Anyone who has spent the night at the theatre will be familiar with that laugh: the very particular loud guffaw to show the someone has got the joke, whether it is truly funny or not.
But the “theatre laugh” is to be a thing of the past at English National Opera, it appears, under plans to send in the clowns.
ENO’s new artistic director Daniel Kramer has announced he is to commission a specialist in physical comedy to direct a new production of Gilbert and Sullivan’s Iolanthe.
Cal McCrystal, an award-winning director, has worked as a clown choreographer for Cirque du Soleil, as director for Gifford’s Circus and as “physical comedy director” for the National Theatre’s hit One Man, Two Guvnors. He has also worked in Hollywood, on films including Spiderman 2.
Speaking via video at the launch of ENO’s new season at the London Coliseum , McCrystal admitted he hated the typical opera response to attempted comedy, doing an impression of a false laugh.
“I’m never happy when people go to the theatre and the opera, and you hear them going ‘ ah ha ha’,” he said. “I hate that kind of laugh.
“I don’t want people to come and give a little laugh to show they got the joke, I want them to bang their heads on the seat in front with laughter.
“The best laughs come from watching people being really stupid, and from surprise. If you surprise people, you get those big laughs coming from the physical comedy.”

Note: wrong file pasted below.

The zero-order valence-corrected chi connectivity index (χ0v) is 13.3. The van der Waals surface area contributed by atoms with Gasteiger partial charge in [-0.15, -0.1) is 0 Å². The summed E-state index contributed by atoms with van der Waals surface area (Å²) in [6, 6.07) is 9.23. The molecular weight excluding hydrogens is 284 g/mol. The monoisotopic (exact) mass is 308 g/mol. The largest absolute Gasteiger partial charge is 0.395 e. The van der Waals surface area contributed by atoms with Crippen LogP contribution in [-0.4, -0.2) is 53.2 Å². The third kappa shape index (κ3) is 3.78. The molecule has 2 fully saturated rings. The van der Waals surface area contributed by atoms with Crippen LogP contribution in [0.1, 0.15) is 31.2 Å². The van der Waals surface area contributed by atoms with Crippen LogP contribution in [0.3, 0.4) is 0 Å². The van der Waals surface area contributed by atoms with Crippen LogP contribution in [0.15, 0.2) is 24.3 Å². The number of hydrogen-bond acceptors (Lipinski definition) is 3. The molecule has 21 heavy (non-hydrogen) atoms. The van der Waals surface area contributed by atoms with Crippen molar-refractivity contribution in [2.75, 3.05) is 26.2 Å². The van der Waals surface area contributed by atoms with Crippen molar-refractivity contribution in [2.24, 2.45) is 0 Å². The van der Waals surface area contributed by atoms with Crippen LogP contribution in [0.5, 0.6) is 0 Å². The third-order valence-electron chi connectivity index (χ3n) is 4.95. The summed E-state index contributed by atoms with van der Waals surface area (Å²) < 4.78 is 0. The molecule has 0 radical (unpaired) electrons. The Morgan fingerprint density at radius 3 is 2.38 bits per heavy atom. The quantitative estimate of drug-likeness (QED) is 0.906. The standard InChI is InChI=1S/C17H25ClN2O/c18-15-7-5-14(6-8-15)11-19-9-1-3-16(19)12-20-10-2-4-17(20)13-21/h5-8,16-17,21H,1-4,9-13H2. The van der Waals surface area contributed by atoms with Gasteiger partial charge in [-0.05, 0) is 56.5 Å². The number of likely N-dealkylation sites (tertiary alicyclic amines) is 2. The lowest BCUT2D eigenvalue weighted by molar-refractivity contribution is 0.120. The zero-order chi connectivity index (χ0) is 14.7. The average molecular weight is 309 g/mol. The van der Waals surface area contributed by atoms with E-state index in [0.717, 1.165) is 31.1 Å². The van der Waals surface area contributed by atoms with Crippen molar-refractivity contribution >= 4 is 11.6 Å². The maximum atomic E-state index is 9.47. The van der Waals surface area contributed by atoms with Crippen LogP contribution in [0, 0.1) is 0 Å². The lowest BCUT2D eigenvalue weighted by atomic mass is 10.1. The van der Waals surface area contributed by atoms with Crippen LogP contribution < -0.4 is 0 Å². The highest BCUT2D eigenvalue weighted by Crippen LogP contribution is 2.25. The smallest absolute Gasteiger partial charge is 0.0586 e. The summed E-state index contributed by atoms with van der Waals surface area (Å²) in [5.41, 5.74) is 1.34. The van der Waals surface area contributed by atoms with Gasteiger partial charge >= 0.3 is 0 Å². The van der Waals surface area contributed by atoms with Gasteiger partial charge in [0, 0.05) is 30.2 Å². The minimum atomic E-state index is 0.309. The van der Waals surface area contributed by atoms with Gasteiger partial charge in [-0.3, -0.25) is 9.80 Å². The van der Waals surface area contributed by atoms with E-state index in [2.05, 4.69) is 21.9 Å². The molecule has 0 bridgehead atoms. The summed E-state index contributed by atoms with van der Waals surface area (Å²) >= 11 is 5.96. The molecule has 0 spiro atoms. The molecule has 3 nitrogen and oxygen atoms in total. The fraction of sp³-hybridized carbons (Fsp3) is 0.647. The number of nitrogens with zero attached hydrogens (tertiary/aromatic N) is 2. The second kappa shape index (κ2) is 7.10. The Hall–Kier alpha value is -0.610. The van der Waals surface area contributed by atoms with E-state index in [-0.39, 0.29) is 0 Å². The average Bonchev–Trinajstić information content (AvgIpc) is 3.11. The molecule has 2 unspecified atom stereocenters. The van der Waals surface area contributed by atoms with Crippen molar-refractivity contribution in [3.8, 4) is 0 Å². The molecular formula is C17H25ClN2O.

His version of Iolanthe, he said, would be a “playground for mischief”, with rumours of remote controlled pheasants being trialled for the stage.
Kramer said of the Gilbert and Sullivan commission: “I’m so happy because after many years of seeing his work at the circus and at Cirque du Soleil, One Man, Two Guvnors, I was able to get Cal McCrystal to direct it.
“He is an absolute genius at comedy. It should tickle audiences left right and centre, and create a daring evening.”
I don’t want people to come and give a little laugh to show they got the joke
Cal McCrystal, director
Iolanthe, he added, was intended to be the first of many operettas to be staged at ENO over the coming years. Other new commissions for the 2017-18 season include productions of Aida, The Barber of Seville, Rodelinda, La traviata, A Midsummer Night’s Dream, The Marriage of Figaro, Satyagraha and a world premiere of Nico Muhly’s new opera Marnie.
Speaking at the season launch, ENO’s new music director Martyn Brabbins also disclosed the company had employed coaches to work on opera singers’ diction, to ensure the words are heard by audiences.
Asked about singing in English and making sure lines are understood, he said: “We’re recruiting coaches right now to work on diction on each show.
“It’s a huge space in there, but it’s eminently possible,” he said. “But then again some singers are more predisposed to be able to do it than others.
“Some singers find it more challenging. It’s a difficult thing.
“This is something we’re very aware of and very keen to try and help.”
Kramer added he was considering ways to make surtitles more subtle, weaving them into productions in new ways to make them less dominant.
“Abroad, sometimes the sound is championed over the language in opera. But singing in English for an English culture, it’s extra important for us that the language is accessible.”